Generative AI’s Business Impact Will Be Slow, Then Slow, Then Big
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The following article is an opinion piece written by Vikram Savkar. The views and opinions expressed in this article are those of the author and do not necessarily reflect the official position of Technology Networks.
In the months since ChatGPT first broke into global consciousness, extreme hype about its transformational possibilities was met with extreme doomsaying about its potential risks. Which is correct?
As always at such points of disruption, the answer is neither. ChatGPT represents a powerful new application of advanced technology, but it appears its impact on the larger business world will be gradual. ChatGPT is not as much of a sui generis innovation as it is sometimes made to seem, and it won’t instantly reinvent a hundred occupations. True, the fluidity and naturalness of the text that ChatGPT creates is superior to that of previous versions of generative AI, but it’s a difference of degree rather than kind. OpenAI regards ChatGPT-3 as simply one in a series of iterative releases and were taken aback by its astonishing cultural reception. In fact, they just recently launched GPT-4 as a new and improved successor. That should tell us something important. The events of the previous few months are a waystation in a long-term journey towards integration of AI into everyday life. We may have arrived at a significant moment in terms of public interest in AI, but generative AI technology itself has much farther to go before it becomes fundamentally disruptive to industries like finance, media, education and so on.
That said, there are industry niches where ChatGPT will start to have an immediate impact. Professionals have long used AI technology for spellchecking and grammar review of their emails. It’s easy to envision that ChatGPT will quickly become a tool for drafting emails from a series of background information. Grammarly’s recent product launch in this vein is likely just the first of many such in the upcoming months.
Behind the scenes, it’s likely that ChatGPT will be integrated into workflow tools, such as the electronic health record (EHR) systems that hospitals use. Clinicians have to quickly assimilate a massive amount of information from EHRs about their patients, including their medical history, comorbidities, genetics and more when diagnosing them, and as patient volumes grow, the need to do this quickly rises in importance as well. In the same way that AI-based voice-to-text tools like Nuance helped transform how clinicians write up patient notes, ChatGPT will likely transform how they ingest info from EHRs. And there are places in the media landscape where ChatGPT will probably start to make an immediate (and possibly hidden) impact – with the volume of articles published on the internet always rising and the number of professional writers and journalists employed by newspapers, magazines and other publications always shrinking, it doesn’t take a lot of imagination to picture how some media organizations will look to square the circle.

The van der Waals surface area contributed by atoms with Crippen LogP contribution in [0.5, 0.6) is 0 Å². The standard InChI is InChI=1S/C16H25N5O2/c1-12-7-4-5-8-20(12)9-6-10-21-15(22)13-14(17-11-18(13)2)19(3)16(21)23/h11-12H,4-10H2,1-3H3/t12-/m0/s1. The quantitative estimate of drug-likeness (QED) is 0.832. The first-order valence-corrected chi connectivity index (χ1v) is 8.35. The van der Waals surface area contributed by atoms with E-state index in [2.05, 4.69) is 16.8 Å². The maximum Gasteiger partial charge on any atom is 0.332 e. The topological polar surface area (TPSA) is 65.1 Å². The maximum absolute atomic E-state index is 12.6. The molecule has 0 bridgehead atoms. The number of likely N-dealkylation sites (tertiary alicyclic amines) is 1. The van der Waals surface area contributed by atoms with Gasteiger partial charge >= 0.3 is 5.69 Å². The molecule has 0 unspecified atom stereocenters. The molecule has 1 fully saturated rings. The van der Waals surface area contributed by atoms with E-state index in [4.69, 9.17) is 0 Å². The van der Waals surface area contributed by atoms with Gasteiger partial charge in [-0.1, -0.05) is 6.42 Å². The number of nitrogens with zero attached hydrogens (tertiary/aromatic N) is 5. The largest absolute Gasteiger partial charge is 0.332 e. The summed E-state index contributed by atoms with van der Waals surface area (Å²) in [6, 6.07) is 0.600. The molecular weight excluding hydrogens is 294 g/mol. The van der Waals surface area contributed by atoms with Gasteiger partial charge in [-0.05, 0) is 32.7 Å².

But the deeper ramifications of ChatGPT will play out over a period of years, not months, as mature industries turn ideas into experiments, experiments into products, and products into markets. Healthcare software companies, like my own, will find ways to significantly accelerate their impact on patient outcomes and clinician education through generative AI, but will do it methodically and carefully, because they understand that the information and solutions they provide address matters of quality of life and even survival for patients around the world. As this dynamic plays out – as the potential of generative AI is filtered through the structural rigor and deep customer focus of companies that have decades of expertise and reputation in various professional markets – I’m confident we’ll find that the net impact is quite positive.